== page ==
Who is more right-wing, Ron Paul or Newt Gingrich? It’s a complicated question with no obvious answer – unless you are a New Hampshire Republican primary voter.
For them, the answer is overwhelmingly clear: Newt Gingrich is the most right-wing available Republican; Ron Paul, the least right-wing.
That is – if you believe today’s new survey from Public Policy Polling.
The headline news in the poll is the horserace standings: Romney leads the way with 31% to 14% for Newt Gingrich, 13% for Paul, 12% for Huckabee, 9% for Palin, 3% for Tim Pawlenty, and 1% for Mitch Daniels.
For those interested in the shape of this important state party, however, the most fascinating news is found below the headline.
Among those who are broadly happy with the current direction of the GOP, Romney leads Gingrich 42-12.
Among those who think the party is currently “too liberal,” Gingrich draws even with Romney, 22-22.
But among those who think the party is “too conservative,” Ron Paul leads Romney 24-22.
Among those who identify with the “tea party,” Paul ranks 5th, at 9%. Among those who say they would be favorably impressed by a candidate endorsed by Sarah Palin, Paul runs weakest. He runs strongest among those least likely to be favorably impressed by a Palin endorsement.
What can this mean?
1) Paul’s weak overall performance in NH suggests that Republicans who regard the party as “too conservative” are currently a small group, so we ought to begin with caution about over-interpreting from a possibly non-representative sample.
2) But if the information does have any validity, it suggests that those voters who want a more liberal GOP are much more concerned with foreign affairs and social issues than with modernizing the GOP’s economic message. If Palin and Gingrich are the right wing of the party and Paul the left, then this is not a party divided over, eg, healthcare policy or the extension of unemployment insurance benefits. Same point is suggested by the lack of enthusiasm for Paul among New Hampshirites who identify with the Tea Party’s anti-debt, anti-tax message. In NH at least, the Tea Party looks more like the Perot Party than the Paul party.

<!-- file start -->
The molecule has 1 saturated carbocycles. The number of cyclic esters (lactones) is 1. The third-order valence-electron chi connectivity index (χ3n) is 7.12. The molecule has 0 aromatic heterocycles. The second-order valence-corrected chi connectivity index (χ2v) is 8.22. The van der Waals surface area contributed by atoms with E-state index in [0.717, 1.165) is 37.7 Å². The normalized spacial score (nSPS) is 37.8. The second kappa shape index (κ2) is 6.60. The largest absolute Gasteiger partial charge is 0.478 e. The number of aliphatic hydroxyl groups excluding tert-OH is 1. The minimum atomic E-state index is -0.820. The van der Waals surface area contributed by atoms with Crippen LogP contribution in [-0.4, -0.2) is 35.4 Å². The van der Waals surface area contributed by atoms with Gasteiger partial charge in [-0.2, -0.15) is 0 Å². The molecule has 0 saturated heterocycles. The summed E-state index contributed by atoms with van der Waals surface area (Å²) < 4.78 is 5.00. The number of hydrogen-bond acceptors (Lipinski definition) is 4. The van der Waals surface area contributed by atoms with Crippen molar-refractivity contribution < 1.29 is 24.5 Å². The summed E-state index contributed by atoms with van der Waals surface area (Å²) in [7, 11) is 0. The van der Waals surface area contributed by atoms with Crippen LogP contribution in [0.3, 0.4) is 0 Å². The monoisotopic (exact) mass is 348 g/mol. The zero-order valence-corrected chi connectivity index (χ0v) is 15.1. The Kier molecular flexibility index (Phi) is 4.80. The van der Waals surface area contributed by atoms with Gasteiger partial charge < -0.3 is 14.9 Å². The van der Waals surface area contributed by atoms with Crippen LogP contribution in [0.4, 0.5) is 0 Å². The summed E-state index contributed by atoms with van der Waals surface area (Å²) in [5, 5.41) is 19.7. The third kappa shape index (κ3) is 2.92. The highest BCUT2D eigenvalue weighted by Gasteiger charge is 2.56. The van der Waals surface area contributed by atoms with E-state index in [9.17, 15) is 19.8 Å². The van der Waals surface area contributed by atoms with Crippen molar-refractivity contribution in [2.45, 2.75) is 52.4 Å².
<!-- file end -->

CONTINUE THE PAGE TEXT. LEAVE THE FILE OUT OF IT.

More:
3) Romney has not (yet) offered many specific economic ideas. If Romney leads because of his presumed competence in economic policy, that suggests that Republicans are looking less for new ideas, than for a trusted brand: lower taxes, less regulation, the private economy will sort itself out in time. As yet, and maybe forever, the crash of 2008 has not prompted any rethinking of past economic views among core Republicans in NH.
4) If a candidate is saying something that people want to hear, they have an amazing ability to shut out the parts of the message they don’t want to hear. Those more liberal Republicans who like Paul’s message on foreign policy and drugs seem amazingly able to shut out the parts of Paul’s message that are actually most important to Paul himself.
5) Notice how poorly Mike Huckabee is doing in NH. If Sarah Palin can beat him in Iowa, Huckabee’s road to the nomination suddenly looks very rocky.